5 Tips for Teaching the Bible to Youth – by Ty Tamasaka
In the last few years, I’ve had the great joy of teaching the Bible to youth grades 6-12 at our church. It’s been an interesting time because I’ve taught a number of adult classes and churches before and I’ve taught 5-6 graders before. Teaching grades 6-12 is both fun and challenging at the same time.
It’s fun because kids are honest and fun-loving. If you are a boring teacher, they’ll let you know. If they are having fun, they’ll let you know. If we create a culture where learning the Bible is fun, relevant, and dynamic, youth ministry can be a blast!
Teaching youth can be challenging because the kids range in maturity in these ages. The problems and issues a 6th grader faces, differs greatly from what a 12th grader faces. Also, the understanding of life in general differs greatly from a 6th grader to a 12th grader. It is challenging to not make the lessons too simplistic for the 12th graders while at the same time, not making it too complex for the 6th grader.
1 – Spend time in the Word of God personally before you share it publicly. If you are going to be teaching the Word of God to youth, it’s critical that you be reading the Word of God yourself. Don’t just study the Bible to teach a lesson to others. Read the Bible first to hear what God wants to say to you and how He wants to work in your life. The best lessons shared, are the lessons learned. If you are not in the Word of God regularly, you will have a hard time teaching the Word of God regularly.
If you aren’t sure where to begin on how to do daily devotions, I’ve written a blog post to help you in your journey. It has links directly to an online Bible reading plan and teaching you how to journal.
2 – Focus on one major take away. Sometimes when I preach in adult services, I’ll share 2-3 major points. In my experience, I find that 1 major take away point works best with youth (and often with adults too). As a preacher, I’d love for people to take away everything I share, but I understand that rarely – if ever – happens.
After church, most parents will ask their kids two things. “Did you have fun?” and “What did you learn?” Rather than having youth sift through their thoughts in a teaching that is jumbled with information, I do my best to give our kids one major takeaway point that they can hold onto throughout the week.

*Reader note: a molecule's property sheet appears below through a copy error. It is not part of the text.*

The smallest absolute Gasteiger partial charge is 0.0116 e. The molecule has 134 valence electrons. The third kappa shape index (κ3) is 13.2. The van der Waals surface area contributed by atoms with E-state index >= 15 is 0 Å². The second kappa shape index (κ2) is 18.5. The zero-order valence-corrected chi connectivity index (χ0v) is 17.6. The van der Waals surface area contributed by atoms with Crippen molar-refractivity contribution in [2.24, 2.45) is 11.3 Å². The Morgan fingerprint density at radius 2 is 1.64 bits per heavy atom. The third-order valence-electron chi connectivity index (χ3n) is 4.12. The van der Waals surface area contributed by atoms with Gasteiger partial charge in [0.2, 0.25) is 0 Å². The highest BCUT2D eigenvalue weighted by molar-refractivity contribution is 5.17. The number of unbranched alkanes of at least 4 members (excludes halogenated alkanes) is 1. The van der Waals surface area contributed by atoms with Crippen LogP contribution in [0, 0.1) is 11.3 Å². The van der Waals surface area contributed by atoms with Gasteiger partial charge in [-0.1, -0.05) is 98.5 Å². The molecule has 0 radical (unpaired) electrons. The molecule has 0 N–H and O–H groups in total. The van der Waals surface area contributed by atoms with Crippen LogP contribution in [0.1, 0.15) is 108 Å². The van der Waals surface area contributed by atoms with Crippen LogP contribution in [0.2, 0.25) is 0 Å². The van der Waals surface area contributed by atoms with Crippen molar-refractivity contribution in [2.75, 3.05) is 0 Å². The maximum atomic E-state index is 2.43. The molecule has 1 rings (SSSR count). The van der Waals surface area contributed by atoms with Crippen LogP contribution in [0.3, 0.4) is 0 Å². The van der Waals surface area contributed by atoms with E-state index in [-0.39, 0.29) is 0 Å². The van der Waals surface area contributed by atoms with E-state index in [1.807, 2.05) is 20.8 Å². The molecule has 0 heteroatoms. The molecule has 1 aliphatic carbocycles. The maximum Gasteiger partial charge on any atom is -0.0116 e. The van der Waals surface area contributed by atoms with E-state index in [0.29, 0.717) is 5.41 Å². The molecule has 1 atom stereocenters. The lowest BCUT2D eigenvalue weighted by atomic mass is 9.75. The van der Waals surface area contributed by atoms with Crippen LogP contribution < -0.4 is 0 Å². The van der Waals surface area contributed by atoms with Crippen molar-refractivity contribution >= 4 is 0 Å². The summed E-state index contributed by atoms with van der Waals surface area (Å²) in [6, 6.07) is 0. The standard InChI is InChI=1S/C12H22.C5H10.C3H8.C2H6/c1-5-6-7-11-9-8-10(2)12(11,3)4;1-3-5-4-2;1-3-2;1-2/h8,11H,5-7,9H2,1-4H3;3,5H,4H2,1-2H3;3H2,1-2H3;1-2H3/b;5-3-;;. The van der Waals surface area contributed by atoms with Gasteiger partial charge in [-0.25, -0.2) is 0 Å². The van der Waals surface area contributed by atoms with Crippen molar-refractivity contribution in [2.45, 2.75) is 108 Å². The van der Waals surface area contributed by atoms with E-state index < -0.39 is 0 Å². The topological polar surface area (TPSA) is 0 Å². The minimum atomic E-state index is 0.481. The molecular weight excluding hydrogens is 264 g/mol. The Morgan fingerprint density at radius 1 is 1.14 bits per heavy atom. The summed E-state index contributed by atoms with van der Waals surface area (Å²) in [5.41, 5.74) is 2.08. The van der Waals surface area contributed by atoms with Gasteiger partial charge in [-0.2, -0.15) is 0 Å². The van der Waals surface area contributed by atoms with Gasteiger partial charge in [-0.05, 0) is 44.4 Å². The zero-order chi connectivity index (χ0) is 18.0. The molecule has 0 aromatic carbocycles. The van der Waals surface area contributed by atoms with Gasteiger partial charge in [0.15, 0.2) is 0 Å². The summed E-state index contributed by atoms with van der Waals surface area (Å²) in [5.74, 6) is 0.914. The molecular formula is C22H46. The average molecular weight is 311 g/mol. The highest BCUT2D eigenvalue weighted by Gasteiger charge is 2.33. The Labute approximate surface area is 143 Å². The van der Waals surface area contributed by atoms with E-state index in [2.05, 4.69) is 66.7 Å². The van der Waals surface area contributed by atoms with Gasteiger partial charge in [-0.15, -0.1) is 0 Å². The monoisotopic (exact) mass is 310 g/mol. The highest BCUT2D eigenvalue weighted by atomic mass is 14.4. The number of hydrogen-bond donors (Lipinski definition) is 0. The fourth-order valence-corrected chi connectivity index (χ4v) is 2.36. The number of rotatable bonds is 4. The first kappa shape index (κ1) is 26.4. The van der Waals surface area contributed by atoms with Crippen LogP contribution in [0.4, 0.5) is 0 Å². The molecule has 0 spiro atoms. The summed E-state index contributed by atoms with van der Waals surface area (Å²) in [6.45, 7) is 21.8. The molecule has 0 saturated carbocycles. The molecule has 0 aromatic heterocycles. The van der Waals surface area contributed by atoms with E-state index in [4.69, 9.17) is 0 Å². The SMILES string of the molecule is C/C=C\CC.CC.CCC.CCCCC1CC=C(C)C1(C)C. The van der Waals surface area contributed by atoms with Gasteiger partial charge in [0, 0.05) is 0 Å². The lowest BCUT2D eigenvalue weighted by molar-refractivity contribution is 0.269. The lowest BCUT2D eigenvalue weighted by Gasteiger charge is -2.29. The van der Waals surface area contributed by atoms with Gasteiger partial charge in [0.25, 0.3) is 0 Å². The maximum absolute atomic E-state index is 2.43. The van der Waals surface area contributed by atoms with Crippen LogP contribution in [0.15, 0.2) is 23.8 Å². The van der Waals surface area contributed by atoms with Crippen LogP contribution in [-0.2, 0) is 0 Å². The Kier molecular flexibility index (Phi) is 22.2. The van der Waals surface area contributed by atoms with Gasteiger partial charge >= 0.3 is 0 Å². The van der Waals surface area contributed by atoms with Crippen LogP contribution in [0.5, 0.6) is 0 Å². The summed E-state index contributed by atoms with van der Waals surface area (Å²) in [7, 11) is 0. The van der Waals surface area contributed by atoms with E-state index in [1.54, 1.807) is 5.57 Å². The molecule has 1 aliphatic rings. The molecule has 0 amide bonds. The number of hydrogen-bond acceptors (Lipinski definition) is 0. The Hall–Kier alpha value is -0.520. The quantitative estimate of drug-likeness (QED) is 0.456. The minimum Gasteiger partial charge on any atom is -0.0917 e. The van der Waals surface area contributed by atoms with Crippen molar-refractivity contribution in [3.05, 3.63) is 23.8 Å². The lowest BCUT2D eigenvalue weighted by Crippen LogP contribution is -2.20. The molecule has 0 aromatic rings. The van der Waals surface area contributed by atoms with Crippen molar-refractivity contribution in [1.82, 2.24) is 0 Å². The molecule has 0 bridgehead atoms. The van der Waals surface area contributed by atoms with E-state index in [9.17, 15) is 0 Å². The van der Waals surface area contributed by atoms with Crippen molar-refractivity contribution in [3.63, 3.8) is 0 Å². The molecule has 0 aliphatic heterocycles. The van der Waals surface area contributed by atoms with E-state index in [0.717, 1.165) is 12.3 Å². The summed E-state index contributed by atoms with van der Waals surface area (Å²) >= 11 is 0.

In doing so, I try to focus on one section of Scripture, or sometimes even one Bible passage and drive home the main point in as many creative ways as I am able to.
3 – Use an object lesson. Jesus often used object lessons and illustrations to paint a clear picture for those he taught. He used object lessons and illustrations when He spoke about the parables of the mustard seed and the soils. He used everyday items and stories when He spoke about the prodigal son and the story of the good Samaritan. Jesus was a master storyteller and He painted clear pictures using object lessons.
Whenever I share with youth (and adults for that matter), I find it helpful to have a good story, object, metaphor, or image to help enhance the teaching and drive home the main point. It takes time to put together a good object lesson, but in the end, it is worth it to help our teens take the Word of God into their hearts and out into their communities. Some helpful links I typically use are:
Egad Ideas. This is a great resource for games, activities, and object lessons. http://www.egadideas.com/
The Source for Youth Ministry. I really enjoy the ice breakers, sermon openers, and videos they suggest on this site. http://www.thesource4ym.com/
4 – Ask “What is one thing you take away from this morning?” I’ve learned this from our Senior Pastor who asked this question both when he taught at Bible College and in Bible studies.
During the last 5-10 minutes of the meeting, he will ask, “What is God saying to you this morning? What is one thing you take away this morning?”
This question helps youth to put their thoughts together and verbalize what the Lord taught them that morning and what point they will take home.
I find it helpful to give our youth a warning at the beginning of the lesson that this question is coming at the end of the morning so that they are able to think about it and prepare themselves during the teaching time. That way, when I ask the questions at the ending of service, it’s not like a pop quiz at the end of the teaching.
5 – Have fun. At the end of the day, youth will pick up if we are teaching them out of obligation or duty. Don’t make it a chore. Don’t make it a drag. Don’t take yourself too seriously. Be willing to laugh at your mistakes. Don’t take your presentation too seriously. The Gospel is important to get out to our teens, but they need to know the person who is teaching them is not perfect. You and I are also broken sinners in need of the grace of God too.
Ty Tamasaka is an author who hold a Master of Arts Degree from Pacific Rim Christian University in Christian Ministry He is a Bible teacher who loves to encourage people to enjoy Jesus’ grace and extend His Kingdom. Ty just released his new book Starting Fresh: Following Jesus on the Adventure of a Lifetime in addition to More than a Conqueror: 5 Pathways to Personal Revival.